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Guatemalan shares life from exile to reconciliation

Gloria Kinsler, translator and missionary for 30 years in Central America, will give presentations on "Lives Intersecting: The Story of Julia Esquivel" during October, when Julia Esquivel was scheduled to speak. Gloria has known Julia for more than 40 years. Julia is ill and unable to travel to Spokane.

Through her poetry and ministry of reconciliation, Julia has captured the suffering and hope of Guatemalans in poetry that reveals her commitment to advocate for human rights, economic justice and political power for indigenous and poor people in her country. Gloria will read some of Julia's poems, as well as telling the story of Julia's witness.

Julia
Julia Esquivel

Visiting Spokane Oct. 12 to 21, she will speak for The Fig Tree’s Faith in Action Dialogue, being offered this fall in collaboration with Women Walking Together, Gonzaga University, Whitworth University, New Priorities Foundation, the Inland Northwest Presbytery and the Kalispel Tribe.

The free public events are at 3 p.m., Monday, Oct. 15, at the Women’s Hearth, 920 W. Second; at 7 p.m., Tuesday, Oct. 16, at Gonzaga University’s Cataldo Hall, and at 7 p.m., Wednesday, Oct. 17, at Weyerhaeuser Center at Whitworth University. Those interested in attending her workshop for the Bioneers Conference on Friday, Oct. 19, must register for the three-day conference.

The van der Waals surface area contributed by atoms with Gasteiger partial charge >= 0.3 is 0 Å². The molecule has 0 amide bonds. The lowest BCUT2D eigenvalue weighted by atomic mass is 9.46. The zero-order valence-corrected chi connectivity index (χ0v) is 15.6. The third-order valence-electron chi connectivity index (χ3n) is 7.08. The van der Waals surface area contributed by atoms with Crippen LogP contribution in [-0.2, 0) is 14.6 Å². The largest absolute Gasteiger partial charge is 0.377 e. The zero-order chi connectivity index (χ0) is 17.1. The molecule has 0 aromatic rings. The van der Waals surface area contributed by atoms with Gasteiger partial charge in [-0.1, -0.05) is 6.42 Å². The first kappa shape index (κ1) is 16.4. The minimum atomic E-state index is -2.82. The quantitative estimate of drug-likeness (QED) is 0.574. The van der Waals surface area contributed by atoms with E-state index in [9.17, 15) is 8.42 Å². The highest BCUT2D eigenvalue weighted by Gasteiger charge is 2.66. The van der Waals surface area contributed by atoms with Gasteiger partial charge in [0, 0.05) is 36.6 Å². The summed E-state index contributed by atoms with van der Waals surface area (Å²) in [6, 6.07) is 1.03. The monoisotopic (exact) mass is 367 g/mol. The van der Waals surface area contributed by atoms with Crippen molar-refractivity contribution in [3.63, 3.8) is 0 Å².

Julia has often shared how the injustices in her land have been tied to U.S. government policies and corporate interests. As an educator, pastoral social worker and writer during 30 years of resistance to dictators in Guatemala, she has spoken on behalf of people who were threatened, traumatized and murdered. Because of her intensity, Gloria said she was at first intimidated by her. Then they became friends.

While some took up arms, Julia edited a magazine, Dialogo, to witness to God’s justice and compassion, and to bring healing to her land. In 1980, death threats forced her into exile, first in a monastic community in Switzerland, and then in Mexico and Nicaragua. She traveled in Europe and North America, telling of the “Guatemalan holocaust.” Returning to Guatemala in 1992, she started a ministry of reconciliation, expressing truth and compassion in her poetry to stir wisdom in the face of suffering and expressing a longing for love and hope to prevail.

For information, call 535-1813.